'Breaking Bad,' Season 5, Episode 16, 'Felina': review




Huh. I assumed there'd be 100+ comments already. Did everyone stay up too late at the various after-parties?


But I feel that does a disservice to the…..(?, something is missing here)

Badger and Skinny Pete felt like a homage to Kevin Smith's Clerks.

On Grey Matter: As though they’ve wronged him so egregiously that he now enacts this demand as a form of punishment for enjoying success so much. Yeah, I feel left for wanting more of an explanation of the wrongs that they did, other than coming across as incredibly pretentious. Walt went on to create many pretensions himself, so I'm not sure of their sins.

Jesse chooses not to let Walt have the easy way out (in his mind), and abandons the man who never gave a shit about him.. Jesse gazed over at Walt's abdomen. He realized that he didn't have to shoot Walt for Walt, or for himself. He knew Walt was going to die from exsanguination, if not from the wound itself.

Finally, the smile and pride on Walt's face as he walks alongside his invention, and the bloody hand (quite literally he has blood on his hands) caresses the machine, slides off and he drops to the ground dead, the final message is that Walt died with the monster; the thing he loved best, more than his family, more than the money or himself (who he once was). He was the Dr. Frankenstein of Meth.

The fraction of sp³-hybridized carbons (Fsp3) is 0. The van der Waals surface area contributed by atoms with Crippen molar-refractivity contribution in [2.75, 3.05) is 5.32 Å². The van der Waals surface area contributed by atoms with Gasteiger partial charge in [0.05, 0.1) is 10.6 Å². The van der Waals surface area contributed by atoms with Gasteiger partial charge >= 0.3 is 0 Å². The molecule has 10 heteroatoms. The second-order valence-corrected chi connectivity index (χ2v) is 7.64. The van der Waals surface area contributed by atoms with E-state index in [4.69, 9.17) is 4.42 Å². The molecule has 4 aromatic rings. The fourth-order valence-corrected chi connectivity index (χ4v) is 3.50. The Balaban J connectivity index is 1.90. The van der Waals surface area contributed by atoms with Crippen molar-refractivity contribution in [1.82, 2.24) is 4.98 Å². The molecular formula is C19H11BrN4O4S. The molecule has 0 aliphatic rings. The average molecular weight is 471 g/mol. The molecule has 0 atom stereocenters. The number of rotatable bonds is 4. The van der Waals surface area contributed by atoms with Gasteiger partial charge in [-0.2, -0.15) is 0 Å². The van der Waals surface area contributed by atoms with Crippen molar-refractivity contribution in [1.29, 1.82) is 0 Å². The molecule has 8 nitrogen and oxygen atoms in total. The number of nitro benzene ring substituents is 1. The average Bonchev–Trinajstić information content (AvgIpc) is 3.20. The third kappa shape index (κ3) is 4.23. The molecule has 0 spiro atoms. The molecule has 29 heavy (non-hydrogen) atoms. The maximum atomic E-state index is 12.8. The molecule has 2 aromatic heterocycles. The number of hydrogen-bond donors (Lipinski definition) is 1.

According to Reddit, 'Felina' is less an anagram for "Finale" and more a portmanteau of Fe, Li, and Na - iron, lithium, salt or 'blood, meth, and tears'.


I didn't have a problem with the lack of details on the Grey Matter business.

We don't know much more than that Walt always believed they'd screwed him out of his success. Whether that's true or not doesn't matter to me (though there are hints that it's more Walt's twisted perspective than what "really" happened in this dramatic world). Regardless, that he believed it is motivation enough for his attitude and actions.


Great review essay. But people in rural New Hampshire leave keys in their car all the time. I lived there for 8 years. People will leave their keys in a running car when it snows as they go to the market. Car is still there when they return with the groceries. You can also walk into people's homes and buy maple syrup on the honor system. Still makes Walt an asshole.


I don't get why he told Lydia that he poisoned her - despite the pop culture idea of an instant poison, ricin actually takes a couple days to kill (as in the Markov assassination). It only works if the victim thinks they have flu or food poisoning instead. So Lydia could conceivably save herself.